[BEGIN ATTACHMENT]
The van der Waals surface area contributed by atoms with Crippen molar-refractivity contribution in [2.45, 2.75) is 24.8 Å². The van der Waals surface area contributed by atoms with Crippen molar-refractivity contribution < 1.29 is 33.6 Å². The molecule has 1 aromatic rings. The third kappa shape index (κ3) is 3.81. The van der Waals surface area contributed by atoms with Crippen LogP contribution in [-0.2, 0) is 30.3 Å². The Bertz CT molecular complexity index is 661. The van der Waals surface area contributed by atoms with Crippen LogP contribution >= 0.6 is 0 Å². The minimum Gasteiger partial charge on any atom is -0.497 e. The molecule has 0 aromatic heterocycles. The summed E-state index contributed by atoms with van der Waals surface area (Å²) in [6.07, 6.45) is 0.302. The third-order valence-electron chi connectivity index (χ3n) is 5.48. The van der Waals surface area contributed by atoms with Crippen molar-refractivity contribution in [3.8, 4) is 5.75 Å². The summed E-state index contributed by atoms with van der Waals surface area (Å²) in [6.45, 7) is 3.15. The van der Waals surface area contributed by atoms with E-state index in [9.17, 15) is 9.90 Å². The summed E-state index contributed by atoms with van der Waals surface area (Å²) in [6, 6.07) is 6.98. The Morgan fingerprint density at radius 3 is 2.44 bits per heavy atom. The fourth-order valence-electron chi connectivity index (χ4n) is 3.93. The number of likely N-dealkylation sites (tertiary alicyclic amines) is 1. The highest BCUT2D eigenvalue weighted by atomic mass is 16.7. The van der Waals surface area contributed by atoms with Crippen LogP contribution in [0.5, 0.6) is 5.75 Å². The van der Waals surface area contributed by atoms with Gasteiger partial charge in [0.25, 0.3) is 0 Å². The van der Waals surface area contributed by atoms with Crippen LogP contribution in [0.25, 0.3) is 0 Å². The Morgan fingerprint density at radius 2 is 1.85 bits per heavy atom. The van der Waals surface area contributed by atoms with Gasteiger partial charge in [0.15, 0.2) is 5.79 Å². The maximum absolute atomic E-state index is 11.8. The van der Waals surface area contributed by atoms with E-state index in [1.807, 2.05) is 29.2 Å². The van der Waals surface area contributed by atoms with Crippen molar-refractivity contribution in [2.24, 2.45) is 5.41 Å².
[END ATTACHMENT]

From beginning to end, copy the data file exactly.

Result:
The van der Waals surface area contributed by atoms with Crippen molar-refractivity contribution in [2.45, 2.75) is 24.8 Å². The van der Waals surface area contributed by atoms with Crippen molar-refractivity contribution < 1.29 is 33.6 Å². The molecule has 1 aromatic rings. The third kappa shape index (κ3) is 3.81. The van der Waals surface area contributed by atoms with Crippen LogP contribution in [-0.2, 0) is 30.3 Å². The Bertz CT molecular complexity index is 661. The van der Waals surface area contributed by atoms with Crippen LogP contribution >= 0.6 is 0 Å². The minimum Gasteiger partial charge on any atom is -0.497 e. The molecule has 0 aromatic heterocycles. The summed E-state index contributed by atoms with van der Waals surface area (Å²) in [6.07, 6.45) is 0.302. The third-order valence-electron chi connectivity index (χ3n) is 5.48. The van der Waals surface area contributed by atoms with Crippen molar-refractivity contribution in [3.8, 4) is 5.75 Å². The summed E-state index contributed by atoms with van der Waals surface area (Å²) in [6.45, 7) is 3.15. The van der Waals surface area contributed by atoms with E-state index in [9.17, 15) is 9.90 Å². The summed E-state index contributed by atoms with van der Waals surface area (Å²) in [6, 6.07) is 6.98. The Morgan fingerprint density at radius 3 is 2.44 bits per heavy atom. The fourth-order valence-electron chi connectivity index (χ4n) is 3.93. The number of likely N-dealkylation sites (tertiary alicyclic amines) is 1. The highest BCUT2D eigenvalue weighted by atomic mass is 16.7. The van der Waals surface area contributed by atoms with Crippen LogP contribution in [0.5, 0.6) is 5.75 Å². The van der Waals surface area contributed by atoms with Gasteiger partial charge in [0.25, 0.3) is 0 Å². The van der Waals surface area contributed by atoms with Crippen LogP contribution in [0.25, 0.3) is 0 Å². The Morgan fingerprint density at radius 2 is 1.85 bits per heavy atom. The van der Waals surface area contributed by atoms with Gasteiger partial charge in [0.15, 0.2) is 5.79 Å². The maximum absolute atomic E-state index is 11.8. The van der Waals surface area contributed by atoms with E-state index in [1.807, 2.05) is 29.2 Å². The van der Waals surface area contributed by atoms with Crippen molar-refractivity contribution in [2.24, 2.45) is 5.41 Å².